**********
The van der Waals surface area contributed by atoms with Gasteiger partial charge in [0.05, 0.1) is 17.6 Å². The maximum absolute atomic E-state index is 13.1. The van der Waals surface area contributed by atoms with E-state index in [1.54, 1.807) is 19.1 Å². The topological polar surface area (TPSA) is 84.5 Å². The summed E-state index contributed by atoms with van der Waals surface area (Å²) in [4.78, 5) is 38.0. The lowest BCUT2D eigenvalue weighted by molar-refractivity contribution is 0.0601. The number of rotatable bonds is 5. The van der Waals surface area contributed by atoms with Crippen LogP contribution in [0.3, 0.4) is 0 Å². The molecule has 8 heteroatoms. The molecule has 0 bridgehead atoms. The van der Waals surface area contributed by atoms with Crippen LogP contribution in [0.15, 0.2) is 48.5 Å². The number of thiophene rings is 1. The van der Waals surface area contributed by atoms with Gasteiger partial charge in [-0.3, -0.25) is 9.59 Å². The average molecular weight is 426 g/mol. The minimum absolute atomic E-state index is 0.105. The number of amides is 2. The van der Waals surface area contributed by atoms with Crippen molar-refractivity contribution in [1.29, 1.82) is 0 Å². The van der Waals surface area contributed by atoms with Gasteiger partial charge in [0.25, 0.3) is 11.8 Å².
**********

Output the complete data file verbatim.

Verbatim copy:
The van der Waals surface area contributed by atoms with Gasteiger partial charge in [0.05, 0.1) is 17.6 Å². The maximum absolute atomic E-state index is 13.1. The van der Waals surface area contributed by atoms with E-state index in [1.54, 1.807) is 19.1 Å². The topological polar surface area (TPSA) is 84.5 Å². The summed E-state index contributed by atoms with van der Waals surface area (Å²) in [4.78, 5) is 38.0. The lowest BCUT2D eigenvalue weighted by molar-refractivity contribution is 0.0601. The number of rotatable bonds is 5. The van der Waals surface area contributed by atoms with Crippen LogP contribution in [0.3, 0.4) is 0 Å². The molecule has 8 heteroatoms. The molecule has 0 bridgehead atoms. The van der Waals surface area contributed by atoms with Crippen LogP contribution in [0.15, 0.2) is 48.5 Å². The number of thiophene rings is 1. The van der Waals surface area contributed by atoms with Gasteiger partial charge in [-0.3, -0.25) is 9.59 Å². The average molecular weight is 426 g/mol. The minimum absolute atomic E-state index is 0.105. The number of amides is 2. The van der Waals surface area contributed by atoms with Crippen molar-refractivity contribution in [1.29, 1.82) is 0 Å². The van der Waals surface area contributed by atoms with Gasteiger partial charge in [0.25, 0.3) is 11.8 Å².